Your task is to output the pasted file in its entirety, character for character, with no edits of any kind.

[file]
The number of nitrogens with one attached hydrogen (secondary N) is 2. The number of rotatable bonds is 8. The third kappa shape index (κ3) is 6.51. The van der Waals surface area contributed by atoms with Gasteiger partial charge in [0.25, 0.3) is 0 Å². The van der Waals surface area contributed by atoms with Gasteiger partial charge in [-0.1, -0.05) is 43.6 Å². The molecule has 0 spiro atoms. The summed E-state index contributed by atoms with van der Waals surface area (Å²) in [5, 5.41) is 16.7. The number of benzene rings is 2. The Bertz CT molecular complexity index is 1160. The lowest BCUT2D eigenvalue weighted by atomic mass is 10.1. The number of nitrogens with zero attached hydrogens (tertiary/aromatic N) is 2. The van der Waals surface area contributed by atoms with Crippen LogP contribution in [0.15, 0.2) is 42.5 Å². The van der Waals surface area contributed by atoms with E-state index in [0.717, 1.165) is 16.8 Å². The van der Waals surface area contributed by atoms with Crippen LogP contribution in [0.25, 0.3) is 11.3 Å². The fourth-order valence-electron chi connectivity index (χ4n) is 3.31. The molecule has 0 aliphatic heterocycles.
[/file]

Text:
The number of nitrogens with one attached hydrogen (secondary N) is 2. The number of rotatable bonds is 8. The third kappa shape index (κ3) is 6.51. The van der Waals surface area contributed by atoms with Gasteiger partial charge in [0.25, 0.3) is 0 Å². The van der Waals surface area contributed by atoms with Gasteiger partial charge in [-0.1, -0.05) is 43.6 Å². The molecule has 0 spiro atoms. The summed E-state index contributed by atoms with van der Waals surface area (Å²) in [5, 5.41) is 16.7. The number of benzene rings is 2. The Bertz CT molecular complexity index is 1160. The lowest BCUT2D eigenvalue weighted by atomic mass is 10.1. The number of nitrogens with zero attached hydrogens (tertiary/aromatic N) is 2. The van der Waals surface area contributed by atoms with Crippen LogP contribution in [0.15, 0.2) is 42.5 Å². The van der Waals surface area contributed by atoms with E-state index in [0.717, 1.165) is 16.8 Å². The van der Waals surface area contributed by atoms with Crippen LogP contribution in [0.25, 0.3) is 11.3 Å². The fourth-order valence-electron chi connectivity index (χ4n) is 3.31. The molecule has 0 aliphatic heterocycles.